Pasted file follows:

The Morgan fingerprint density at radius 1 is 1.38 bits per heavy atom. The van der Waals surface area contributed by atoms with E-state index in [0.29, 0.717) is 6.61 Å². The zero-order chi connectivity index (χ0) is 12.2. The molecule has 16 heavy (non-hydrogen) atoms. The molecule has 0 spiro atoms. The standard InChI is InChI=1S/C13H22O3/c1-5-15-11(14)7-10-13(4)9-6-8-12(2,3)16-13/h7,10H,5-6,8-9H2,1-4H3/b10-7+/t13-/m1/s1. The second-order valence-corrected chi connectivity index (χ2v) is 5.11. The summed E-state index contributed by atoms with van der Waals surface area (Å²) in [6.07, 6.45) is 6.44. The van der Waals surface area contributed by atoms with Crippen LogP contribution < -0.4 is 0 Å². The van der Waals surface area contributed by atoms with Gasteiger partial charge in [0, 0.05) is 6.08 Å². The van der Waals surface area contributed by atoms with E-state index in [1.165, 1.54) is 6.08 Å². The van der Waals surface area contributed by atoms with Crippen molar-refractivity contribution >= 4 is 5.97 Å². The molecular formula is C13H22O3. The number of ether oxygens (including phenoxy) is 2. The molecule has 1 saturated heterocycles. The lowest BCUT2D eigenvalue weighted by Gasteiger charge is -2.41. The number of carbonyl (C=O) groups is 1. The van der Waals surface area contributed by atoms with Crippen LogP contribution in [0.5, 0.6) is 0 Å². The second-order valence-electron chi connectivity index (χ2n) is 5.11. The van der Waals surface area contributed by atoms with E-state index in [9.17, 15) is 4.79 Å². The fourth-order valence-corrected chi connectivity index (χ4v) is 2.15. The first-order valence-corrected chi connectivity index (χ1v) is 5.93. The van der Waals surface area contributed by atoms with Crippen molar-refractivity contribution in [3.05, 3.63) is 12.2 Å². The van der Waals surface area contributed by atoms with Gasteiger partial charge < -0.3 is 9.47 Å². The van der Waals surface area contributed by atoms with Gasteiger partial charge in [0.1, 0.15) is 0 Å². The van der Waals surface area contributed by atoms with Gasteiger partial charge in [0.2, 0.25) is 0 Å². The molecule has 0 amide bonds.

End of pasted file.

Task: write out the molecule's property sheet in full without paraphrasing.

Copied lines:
The Morgan fingerprint density at radius 1 is 1.38 bits per heavy atom. The van der Waals surface area contributed by atoms with E-state index in [0.29, 0.717) is 6.61 Å². The zero-order chi connectivity index (χ0) is 12.2. The molecule has 16 heavy (non-hydrogen) atoms. The molecule has 0 spiro atoms. The standard InChI is InChI=1S/C13H22O3/c1-5-15-11(14)7-10-13(4)9-6-8-12(2,3)16-13/h7,10H,5-6,8-9H2,1-4H3/b10-7+/t13-/m1/s1. The second-order valence-corrected chi connectivity index (χ2v) is 5.11. The summed E-state index contributed by atoms with van der Waals surface area (Å²) in [6.07, 6.45) is 6.44. The van der Waals surface area contributed by atoms with Crippen LogP contribution < -0.4 is 0 Å². The van der Waals surface area contributed by atoms with Gasteiger partial charge in [0, 0.05) is 6.08 Å². The van der Waals surface area contributed by atoms with E-state index in [1.165, 1.54) is 6.08 Å². The van der Waals surface area contributed by atoms with Crippen molar-refractivity contribution >= 4 is 5.97 Å². The molecular formula is C13H22O3. The number of ether oxygens (including phenoxy) is 2. The molecule has 1 saturated heterocycles. The lowest BCUT2D eigenvalue weighted by Gasteiger charge is -2.41. The number of carbonyl (C=O) groups is 1. The van der Waals surface area contributed by atoms with Crippen LogP contribution in [0.5, 0.6) is 0 Å². The second-order valence-electron chi connectivity index (χ2n) is 5.11. The van der Waals surface area contributed by atoms with E-state index in [9.17, 15) is 4.79 Å². The fourth-order valence-corrected chi connectivity index (χ4v) is 2.15. The first-order valence-corrected chi connectivity index (χ1v) is 5.93. The van der Waals surface area contributed by atoms with Crippen molar-refractivity contribution in [3.05, 3.63) is 12.2 Å². The van der Waals surface area contributed by atoms with Gasteiger partial charge < -0.3 is 9.47 Å². The van der Waals surface area contributed by atoms with Gasteiger partial charge in [0.1, 0.15) is 0 Å². The van der Waals surface area contributed by atoms with Gasteiger partial charge in [0.2, 0.25) is 0 Å². The molecule has 0 amide bonds.